Sunday, 1 February 2015

Follow Up Notes for People New to Serious Photography


I had a fun time with some cool newcomers  to serious photography and two long time friends, arranged by Victor last evening. It's provided enough impetus to break my drought of writing on this blog - Google+ has been so absorbing that most times, that +Mike Elgan once predicted, it would sap away efforts to keep traditional blogs going.


So, opening with fundamentals. But not so much about Photography as Stuff about Life.
  1. I use the phrase Serious Photography to mean photography where you take the time and effort to get set up the camera, control the photo result rather than let the modern camera or camera phone do its thang - I don't use it to mean Stuffed Shirt, Stiff Collar Photography or approaches to it. As I said to the group before the meeting, I've become quite irreverent these days.
  2. There's often more than one way to do a thing, There's often more than one technique, camera brand, camera, lens, software product. What matters is the result - viewers of your images often see the product, the result, not how you did it. There will always be some dude to can pick the spots off a white wall, but don't let that dude spoil your satisfaction. Put some distance between yourself and those dudes.
  3. Don't Sweat The Small Stuff - What matters is context and relative degrees of good and bad. For example, if someone tells you not to use f/22 because it loses sharpness and resolution, yes, that can be true but that doesn't mean you can't give it a burl or suck it and see yourself.
  4. You've got to go out into the field and do it yourself. Reading information only, can be boring but more importantly can bullshit brains.

Camera Exposure Modes

On most cameras, there are the following:
  • Green Auto or Auto or iAuto
  • Scene Modes - Like Landscape, Night Scenes, Fireworks
  • P / A / S / M or in Canon speak P / Av / Tv / M
Some people deprecate the Green Auto or Scene Modes and some obsessives want to eradicate that from all cameras - or often say "I'd give X dollars for a camera that doesn't have automatic modes". Should you use them? Or more importantly, Can you use them without the terrible burden of guilt?

Look. You paid money for the camera. And the camera has those features. If you want to use it for whatever reason, go ahead - it's not a betrayal or cowardice.  Green Auto / Auto / iAuto is a brains off mode. You don't have to think. You could be on a blissful high and you don't want to spoil the moment with logical setup and thought. You could be real brain tired but still want to take the shot.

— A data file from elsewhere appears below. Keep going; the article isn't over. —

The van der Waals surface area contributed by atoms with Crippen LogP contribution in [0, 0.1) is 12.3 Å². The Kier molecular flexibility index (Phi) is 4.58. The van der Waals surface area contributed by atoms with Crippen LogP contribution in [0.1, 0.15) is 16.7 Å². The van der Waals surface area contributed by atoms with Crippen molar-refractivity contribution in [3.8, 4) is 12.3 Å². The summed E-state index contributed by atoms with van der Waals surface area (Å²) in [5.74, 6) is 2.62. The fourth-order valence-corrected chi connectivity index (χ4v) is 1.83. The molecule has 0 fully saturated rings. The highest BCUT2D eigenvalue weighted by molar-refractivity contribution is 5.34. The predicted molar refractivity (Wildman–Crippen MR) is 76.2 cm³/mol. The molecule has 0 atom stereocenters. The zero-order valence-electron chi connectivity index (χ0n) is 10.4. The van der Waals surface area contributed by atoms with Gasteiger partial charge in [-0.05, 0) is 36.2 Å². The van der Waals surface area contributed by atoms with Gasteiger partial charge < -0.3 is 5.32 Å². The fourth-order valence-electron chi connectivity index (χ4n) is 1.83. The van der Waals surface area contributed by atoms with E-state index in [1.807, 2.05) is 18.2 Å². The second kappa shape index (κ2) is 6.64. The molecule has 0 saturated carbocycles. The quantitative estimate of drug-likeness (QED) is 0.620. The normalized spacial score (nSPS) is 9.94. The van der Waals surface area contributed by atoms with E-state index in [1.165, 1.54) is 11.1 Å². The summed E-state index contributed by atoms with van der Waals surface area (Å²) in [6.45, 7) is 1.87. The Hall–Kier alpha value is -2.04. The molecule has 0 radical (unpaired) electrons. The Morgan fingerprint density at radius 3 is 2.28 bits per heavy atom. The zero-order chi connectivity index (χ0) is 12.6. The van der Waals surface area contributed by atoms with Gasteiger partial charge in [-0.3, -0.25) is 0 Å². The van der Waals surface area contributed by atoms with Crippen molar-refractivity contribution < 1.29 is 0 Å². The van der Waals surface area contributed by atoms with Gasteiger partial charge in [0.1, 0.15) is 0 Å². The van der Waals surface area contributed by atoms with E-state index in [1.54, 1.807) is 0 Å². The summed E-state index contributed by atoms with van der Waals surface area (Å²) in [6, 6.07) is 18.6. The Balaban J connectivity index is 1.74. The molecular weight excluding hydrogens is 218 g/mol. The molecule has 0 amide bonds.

Bear in mind though
  • some cameras automatically pop up that built in flash if the light is dim, making you look silly and spoiling the natural light nuances
  • you may not be able to tweak the brightness of the shot. If you can tweak the brightness, the camera does not remember your choice for long so that it's not stuck in a rut.
  • the camera saves only JPEG, not raw image files.
  • you can't tune the shot to a somewhat blurred background, emphasizing the person in the portrait.
On some cameras, iAuto means the camera analyses the scene to figure out whether you're taking a photo of landscape or a person portrait or sports moving action. It's major innovation and it's getting better all the time as the cameras get more complex brains. But. If the scene light or  the camera and lens body capability can't make a good photo, sheer camera intelligence can't overcome that.

Scene Modes

When you use Scene Modes, you are telling the camera the type if scene it is. in targeting the type of scene. They're sets of camera settings biased towards for example, landscape (sharp distant scenery, lush greens), person portraits, night scenes (increased ISO, fastest shutter speed given the dim light, largest f/no). Some people have so much success with Scene Modes that they want to reverse engineer the Scene Mode settings so that they can use it in M (Manual) or P A S modes. And get upset that the manufacturer does not document the secret recipe to each mode. Shrug - they're a secret recipe.

P / A / S / M Exposure Modes

Symbol Canon Symbol Officially What it means Exposure Compensation Additional Remarks
P P Programmed optimisation Camera chooses f/no and shutter speed You can darken/lighten the image brightness using the Exposure Compensation dial - the chosen pair of f/no and shutter speed will change. Ps - Program Shift is available - this allows the user to bias the Programmed choice towards a different recommendation of f/no and shutter speed, while keeping the image brightness the same. If using Auto ISO, this is one more factor the camera can adjust by itself
A Av Aperture Priority You choose f/no, camera chooses shutter speed You can darken/lighten the image brightness using the Exposure Compensation dial - the camera cannot change the f/no so it changes the shutter speed If ISO is set to Auto, this is one more factor the camera can adjust by itself
S Tv Shutter Priority You choose shutter speed, camera chooses f/no You can darken/lighten the image brightness using the Exposure Compensation dial - the camera cannot change the shutter speed so it changes the f/no If ISO is set to Auto, this is one more factor the camera can adjust by itself